The use of a liquid-filled support member to uniformly support the weight of the human body is known and is used extensively in the construction of waterbed mattresses. The fact that water is a dense material has, however, limited its use as a support medium. A waterbed mattress is supported by a heavy frame and the mattress is not moved after it is inserted in the frame and filled with water. Thus, the weight of water within a waterbed mattress does not detract significantly from the use of water as a support medium since a waterbed mattress remains relatively fixed in position.
Water has not been used, however, as a support medium for objects which are moved from place to place during usage, such as pillows. Pillows, and like objects, must be relatively light in weight in order to be mobile. The use of a relatively dense support liquid, such as water, within a pillow would tend to make the pillow immobile and, therefore, unusable.
In view of the recognized usefullness of a liquid, such as water, in providing uniform support, it would be desirable to provide a construction that is able to use water as a support medium and yet is reasonably light in weight. Such a construction could then be used, for example, to provide pillows or similar objects for supporting the human body which would be relatively light and mobile.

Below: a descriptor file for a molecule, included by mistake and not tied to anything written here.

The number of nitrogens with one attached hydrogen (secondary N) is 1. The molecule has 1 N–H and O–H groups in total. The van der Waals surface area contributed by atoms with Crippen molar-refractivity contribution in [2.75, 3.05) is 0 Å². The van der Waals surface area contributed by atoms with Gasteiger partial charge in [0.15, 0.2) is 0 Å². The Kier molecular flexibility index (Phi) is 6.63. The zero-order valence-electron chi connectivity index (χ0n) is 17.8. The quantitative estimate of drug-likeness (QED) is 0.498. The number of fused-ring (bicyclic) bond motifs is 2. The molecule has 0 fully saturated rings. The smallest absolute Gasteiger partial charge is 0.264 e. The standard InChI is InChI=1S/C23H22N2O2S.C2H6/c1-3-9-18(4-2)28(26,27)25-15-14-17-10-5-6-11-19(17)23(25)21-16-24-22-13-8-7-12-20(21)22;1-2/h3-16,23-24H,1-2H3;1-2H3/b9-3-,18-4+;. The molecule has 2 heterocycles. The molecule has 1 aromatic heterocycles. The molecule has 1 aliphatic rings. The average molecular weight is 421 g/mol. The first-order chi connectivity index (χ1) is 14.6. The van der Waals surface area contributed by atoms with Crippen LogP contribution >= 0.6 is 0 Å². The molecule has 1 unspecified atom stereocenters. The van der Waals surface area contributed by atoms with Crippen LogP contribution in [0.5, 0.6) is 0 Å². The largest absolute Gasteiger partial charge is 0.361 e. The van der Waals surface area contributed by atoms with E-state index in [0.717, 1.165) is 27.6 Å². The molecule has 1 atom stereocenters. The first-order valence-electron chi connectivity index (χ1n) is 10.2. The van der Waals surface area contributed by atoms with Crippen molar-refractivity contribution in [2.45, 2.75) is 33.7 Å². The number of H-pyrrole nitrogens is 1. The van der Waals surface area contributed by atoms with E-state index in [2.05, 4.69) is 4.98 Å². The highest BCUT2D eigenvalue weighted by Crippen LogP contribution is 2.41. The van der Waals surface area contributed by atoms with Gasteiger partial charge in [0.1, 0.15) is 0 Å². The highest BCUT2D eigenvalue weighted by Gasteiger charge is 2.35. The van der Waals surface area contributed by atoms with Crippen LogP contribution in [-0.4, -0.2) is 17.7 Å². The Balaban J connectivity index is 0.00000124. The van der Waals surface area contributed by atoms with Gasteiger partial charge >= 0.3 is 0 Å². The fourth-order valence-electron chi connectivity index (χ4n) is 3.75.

Additionally, it would be desirable if a support construction could be provided which used water as a support medium, is relatively light in weight, and yet is relatively simple in structure. Such a construction could then be mass-produced and sold at a relatively low price.
U.S. Pat. No. 4,247,963 to Reddi discloses a pillow having a central air compartment and outer compartments that confine a layer of water. Such design affords good comfort to the user because the primary cushioning means is the layer of water which, by virtue of its displacement characteristic, conforms to the contour of the user's head, neck and shoulders. However, in the Reddi pillow, movement of the water during its displacement is primarily in a horizontal direction. Such direction of motion produces a sensation which is often disconcerting to the user.